Today the government is at a crossroad. It can decide if it is a conservative bureaucratic government that will take turtle steps towards improved government performance or if it is a true reform-as-in-turn-the-tables-and-create-a-storm change maker. Jordanians want the latter and expect the latter. In fact, they demonstrated and demanded the latter. What they fear is that the government of Razzaz may be trying to play safe and as the Arabs say “walk closely by the wall to avoid being caught in controversy”. 

The fear is that this approach will eventually fuel politics of resentment and with it, instability.

 

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Comments

WHILE IT IS FACTUALLY CORRECT TO SAY THAT ALL POLITICIANS AND NON POLITICIANS ALIKE IN THE GOVERNMENT HIGHER POSITIONS DO EXAGGERATE THEIR ACCOMPILISHMENTS BY OFTEN STREACHING THE TRUTH TO CREATE CONFUSION AND COVER
THEIR SHORTCOMMINGS, PRIMINISTER RAZZAZ IS TREADING ON A NORROW PATH BECAUSE HE IS NOT FULLY IN CHARGE OF THE
GOVERNMENT. THE PREMIER MAY PROPOSE BUT DO NOT DISPOSE AS WITH HIS PREDESSESORS AND SO A MEMBER OF THE AXIS OF MINISTERS WITH OUT POWERS AS THE JORDANIAN FORM OF DEMOCRACY IS BUILT ON APPOINTMENTS THAT ARE PUSHED DOWN FOR
RUBBER STAMPS. GIVEN THE FACT THAT THIS IS FACTUALLY CORRECT, WE NEED NOT TO BLAME THE PREMIER UNTIL JORDAN HAS A GOVERNMENT OF THE PEOPLE BY THE PEOPLE. DO NOT EXPECT MIRACLE UNTIL THE PEOPLE ARE READY FOR SUCH MIRACLE(S).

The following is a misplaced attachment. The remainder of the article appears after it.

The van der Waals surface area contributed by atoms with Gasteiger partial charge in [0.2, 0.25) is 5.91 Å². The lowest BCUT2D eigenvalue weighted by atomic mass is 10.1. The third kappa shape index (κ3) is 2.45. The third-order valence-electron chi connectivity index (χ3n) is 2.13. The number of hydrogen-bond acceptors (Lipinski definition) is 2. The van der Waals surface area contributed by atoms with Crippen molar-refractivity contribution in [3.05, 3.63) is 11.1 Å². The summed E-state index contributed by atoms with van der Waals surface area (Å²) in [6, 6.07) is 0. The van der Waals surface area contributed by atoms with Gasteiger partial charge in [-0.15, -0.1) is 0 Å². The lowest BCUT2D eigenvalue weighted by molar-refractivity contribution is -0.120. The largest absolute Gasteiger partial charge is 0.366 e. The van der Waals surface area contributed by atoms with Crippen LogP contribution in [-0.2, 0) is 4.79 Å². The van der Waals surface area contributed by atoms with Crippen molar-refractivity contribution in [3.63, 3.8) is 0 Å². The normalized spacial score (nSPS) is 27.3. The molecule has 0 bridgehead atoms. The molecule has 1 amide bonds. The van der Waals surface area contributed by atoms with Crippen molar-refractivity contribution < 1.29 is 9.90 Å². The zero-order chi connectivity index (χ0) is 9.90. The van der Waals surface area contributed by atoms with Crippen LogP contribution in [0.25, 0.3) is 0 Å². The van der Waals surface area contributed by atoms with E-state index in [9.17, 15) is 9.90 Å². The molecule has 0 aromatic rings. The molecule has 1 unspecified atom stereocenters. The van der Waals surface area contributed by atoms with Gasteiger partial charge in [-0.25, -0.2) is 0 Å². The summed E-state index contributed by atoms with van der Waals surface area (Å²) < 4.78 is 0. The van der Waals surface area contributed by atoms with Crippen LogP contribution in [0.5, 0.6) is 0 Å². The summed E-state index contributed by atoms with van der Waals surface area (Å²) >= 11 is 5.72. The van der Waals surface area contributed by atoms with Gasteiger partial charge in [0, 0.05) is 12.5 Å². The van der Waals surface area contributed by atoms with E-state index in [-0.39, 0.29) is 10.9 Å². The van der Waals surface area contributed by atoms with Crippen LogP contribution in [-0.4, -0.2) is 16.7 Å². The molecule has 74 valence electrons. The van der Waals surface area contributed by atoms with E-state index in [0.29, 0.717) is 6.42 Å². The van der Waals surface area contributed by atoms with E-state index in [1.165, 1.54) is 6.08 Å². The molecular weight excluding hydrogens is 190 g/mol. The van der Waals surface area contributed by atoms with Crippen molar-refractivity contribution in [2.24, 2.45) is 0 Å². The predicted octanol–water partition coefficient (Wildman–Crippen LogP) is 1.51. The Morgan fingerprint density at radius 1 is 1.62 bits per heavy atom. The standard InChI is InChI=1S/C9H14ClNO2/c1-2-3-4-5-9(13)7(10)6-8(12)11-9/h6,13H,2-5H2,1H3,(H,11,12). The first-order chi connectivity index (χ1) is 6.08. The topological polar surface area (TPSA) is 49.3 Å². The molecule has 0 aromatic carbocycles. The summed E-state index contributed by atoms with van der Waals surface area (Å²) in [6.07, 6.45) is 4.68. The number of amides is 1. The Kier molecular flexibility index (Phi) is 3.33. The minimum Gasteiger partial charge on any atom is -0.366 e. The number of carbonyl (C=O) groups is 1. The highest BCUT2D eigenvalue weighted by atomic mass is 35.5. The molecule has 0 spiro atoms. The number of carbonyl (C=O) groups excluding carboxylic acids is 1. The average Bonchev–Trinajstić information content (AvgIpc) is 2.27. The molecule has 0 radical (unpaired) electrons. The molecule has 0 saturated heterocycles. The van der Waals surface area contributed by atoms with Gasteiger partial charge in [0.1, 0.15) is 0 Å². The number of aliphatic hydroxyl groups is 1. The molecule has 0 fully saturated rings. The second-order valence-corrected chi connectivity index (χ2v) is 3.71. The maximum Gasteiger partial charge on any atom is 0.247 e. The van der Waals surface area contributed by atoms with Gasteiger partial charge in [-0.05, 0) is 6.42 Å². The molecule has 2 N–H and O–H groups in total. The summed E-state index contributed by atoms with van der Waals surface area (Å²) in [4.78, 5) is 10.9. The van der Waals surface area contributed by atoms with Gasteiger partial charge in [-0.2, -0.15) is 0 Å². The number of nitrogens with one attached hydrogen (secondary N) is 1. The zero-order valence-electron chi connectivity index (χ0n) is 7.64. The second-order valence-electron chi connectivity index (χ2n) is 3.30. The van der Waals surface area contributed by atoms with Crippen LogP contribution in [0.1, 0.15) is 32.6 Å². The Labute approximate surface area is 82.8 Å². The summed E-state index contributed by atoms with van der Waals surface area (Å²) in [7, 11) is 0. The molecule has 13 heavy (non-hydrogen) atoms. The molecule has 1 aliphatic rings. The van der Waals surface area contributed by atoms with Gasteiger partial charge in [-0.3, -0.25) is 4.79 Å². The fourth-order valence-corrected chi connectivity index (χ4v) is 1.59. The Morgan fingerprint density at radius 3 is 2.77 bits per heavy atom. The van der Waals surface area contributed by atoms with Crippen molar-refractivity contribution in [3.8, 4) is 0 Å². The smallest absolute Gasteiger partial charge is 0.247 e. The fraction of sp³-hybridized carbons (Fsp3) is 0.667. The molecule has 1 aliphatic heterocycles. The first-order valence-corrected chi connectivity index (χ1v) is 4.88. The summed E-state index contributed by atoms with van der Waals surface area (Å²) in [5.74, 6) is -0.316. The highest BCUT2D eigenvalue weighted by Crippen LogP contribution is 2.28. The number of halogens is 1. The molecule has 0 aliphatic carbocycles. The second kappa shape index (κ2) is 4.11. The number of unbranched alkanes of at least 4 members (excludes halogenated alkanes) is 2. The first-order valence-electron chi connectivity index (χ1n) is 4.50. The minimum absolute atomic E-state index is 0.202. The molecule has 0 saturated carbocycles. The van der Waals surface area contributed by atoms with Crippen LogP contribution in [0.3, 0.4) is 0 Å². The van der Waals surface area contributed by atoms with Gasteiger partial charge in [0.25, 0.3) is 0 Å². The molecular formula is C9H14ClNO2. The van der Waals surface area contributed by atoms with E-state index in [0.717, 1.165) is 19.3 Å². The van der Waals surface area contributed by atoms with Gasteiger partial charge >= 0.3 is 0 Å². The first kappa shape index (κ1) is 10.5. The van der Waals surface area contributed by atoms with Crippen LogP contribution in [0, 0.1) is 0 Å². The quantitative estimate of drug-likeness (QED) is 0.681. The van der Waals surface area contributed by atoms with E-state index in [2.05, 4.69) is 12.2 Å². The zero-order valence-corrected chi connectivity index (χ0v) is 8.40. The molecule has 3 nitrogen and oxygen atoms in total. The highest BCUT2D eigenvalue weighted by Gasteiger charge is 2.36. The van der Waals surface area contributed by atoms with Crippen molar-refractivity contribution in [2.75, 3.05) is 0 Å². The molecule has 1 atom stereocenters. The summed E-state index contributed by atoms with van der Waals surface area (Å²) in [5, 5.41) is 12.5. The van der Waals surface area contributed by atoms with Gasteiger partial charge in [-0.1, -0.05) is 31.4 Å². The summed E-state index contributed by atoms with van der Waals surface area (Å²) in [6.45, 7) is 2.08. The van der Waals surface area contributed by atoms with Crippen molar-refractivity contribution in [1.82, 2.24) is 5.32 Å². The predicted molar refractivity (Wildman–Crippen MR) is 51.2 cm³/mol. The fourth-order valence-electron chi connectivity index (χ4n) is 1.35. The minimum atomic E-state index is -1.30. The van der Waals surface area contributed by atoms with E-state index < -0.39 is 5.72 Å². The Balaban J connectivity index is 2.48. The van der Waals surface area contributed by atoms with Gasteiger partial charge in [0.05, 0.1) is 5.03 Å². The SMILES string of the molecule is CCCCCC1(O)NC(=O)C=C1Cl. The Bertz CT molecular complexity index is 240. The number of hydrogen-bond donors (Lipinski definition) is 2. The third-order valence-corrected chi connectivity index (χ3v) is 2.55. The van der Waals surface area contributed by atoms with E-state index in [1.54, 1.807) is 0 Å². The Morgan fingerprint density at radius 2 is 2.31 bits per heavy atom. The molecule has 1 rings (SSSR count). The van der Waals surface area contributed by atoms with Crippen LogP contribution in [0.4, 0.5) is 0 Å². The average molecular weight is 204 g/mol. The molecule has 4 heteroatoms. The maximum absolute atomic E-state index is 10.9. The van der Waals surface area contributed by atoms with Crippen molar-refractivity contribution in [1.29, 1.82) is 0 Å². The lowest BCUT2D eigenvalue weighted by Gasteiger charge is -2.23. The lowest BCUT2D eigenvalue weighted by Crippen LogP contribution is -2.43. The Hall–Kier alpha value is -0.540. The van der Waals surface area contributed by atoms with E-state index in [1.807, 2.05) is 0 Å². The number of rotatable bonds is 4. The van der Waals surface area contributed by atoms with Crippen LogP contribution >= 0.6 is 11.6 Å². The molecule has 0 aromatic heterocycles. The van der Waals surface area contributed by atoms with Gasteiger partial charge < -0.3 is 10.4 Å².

ONE OF THE TACTICS USED HERE IS USING A BROAD BRUSH TO PAINT NARROW ANGLES. QAUNTITAVE AND QUALITATIVE MEASURES ARE DONE DIFFERENTLY USING DIFFERENT TOOLS AND STATISTICAL FUNCTIONS SO I DO AGREE WITH NERMEEN THAT THE FIGURE USED BY THE PREMIER IS STATISTICALLY INCOMPLETE AT BEST BUT WHAT DO JORDANIANS EXPECT FROM HIM?. CAN THE PREMIER WHO IS BY THE WAY VERY SMART CHOOSE HIS CABINATES BASED ON BETTER QUALIFIED CANDIDATES IN THE RIGHT POSITIONS? THE ANSWER IS NO LIKE HIS PREDICESSORS. APPOINTMENTS AT THE UNIVERSITY OF JORDAN AND THE CURRENT STATE OF THE UNIVERSITY IS A CLEAR EXAMPLE OF A GOVERNMENT FROM TOP TO BOTTOM RATHER THAN A GOVERNMENT FROM BOTTOM TO THE TOP AS EXPECTED IN A TRUE DEMOCRACY ORIGINATING FROM THE GRASS-ROOTS. NERMEEN'S VISION OF THE 21ST CENTURY IN JORDAN MUST HAVE TO WAIT FOR MORE DECADES TO COME. NO COUNTRY ON EARTH CAN MAKE RATIONAL DECESSIONS UNTIL THEY ARE FULLY INDEPENDENT AND FREE OF DEPENDENT ON VARIOUS ACTORS ALL OF WHOM ARE WORKING FOR THEIR BEST INTEREST AND THOSE OF THEIR FRIENDS AND SO JORDAN IS INDEPENDENT BUT FAR FROM BEING SOVEREIGN. UNFORTUNATELY YOU CAN NOT BE SOVEREIGN WITHOUT HARVESTING THE BRAINS OF ALL YOUR PEOPLES BASED ON MERITOCRACY AND THIS IS THE MAIN REASONS WHY JORDAN HAS CONTINUED TO REVOLVE AROUND THE SAME ORBIT. IT WILL BE VERY HARD FOR ANY ONE TO DISPUTE THE CONTRIBUTIONS OF THIS WOMAN BECAUSE IT IS THE TRUTH, VERY MUCH A PUBLIC RECORD BUT REMAIN LATENT BECAUSE THE PEOPLE HAS BEEN TURNED OFF, AFRAID AND NO LONGER INTERESTED. NERMEEN'S CONTRIBUTIONS NEED NOT TO BE NERMEENS' ALONE BUT A DUTY FOR ALL JORDANIANS ESPECIALLY THE DOT-COM GENERATION WHO HAVE THE MOST TO LOOSE. AS SHE HAS SUMMERISED TODAY'S POLITICS IN JORDAN AS CONSEVATIVE OLD FASHIONED BUREAUCRACY, ONE CAN SEE THAT IT WILL TAKE A SHOCK THERAPY TO ACCELERATE INTO THE LAST CENTURY NEVER MIND THE 21ST CENTURY. THE PEOPLE THAT HAS REFUSED TO PARTICIPATE AND CONTRIBUTE EITHER BY FEAR OR BY CULTURE HAS THE KEY TO ANY SUCCESS WHEN AND IF THEY CHOOSE TO BE NERMEEN THE SECOND OR THIRD. TO MY IN LAWS AND FRIENDS IN JORDAN, LET US MAKE HEY WHILE THE SUN SHINES. PERHARPS NERMEEN IS ACTIVELY ENGAGED BECAUSE SHE IS A SMART WOMAN AMONG THE LOCKED UP WITH NO WHERE TO GO BECAUSE OF THE ME'S WORLD MENTALITY AND TRADITIONAL TABOOS. I HAVE NEVER SEEN ANY MAN WHO IS COURAGEOUS ENOUGH TO GO TO THE SAME LIMIT FOR THE SAKE OF THEIR COUNTRY. IF SO WHY AND DO WE EXPECT WOMEN TO BE A PART OF THIS JOURNEY FOR SUCCESS? THIS LAST SENTENCE SAYS IT ALL BECAUSE LITTLE OR NO OTHER JORDANIAN WOMEN HAVE SHOWN ANY INTEREST IN PUBLIC POLICY AND GOVERNANCE IN JORDAN AND THE LEAST THE COUNTRY THAT THE KINGDOM CAN DO IS TO FIND MORE NERMEENS' AND PUT THEM IN THE CENTER OF THE STORM AND TASK THEM TO SHARE THEIR VIEWS AND CONTRIBUTE.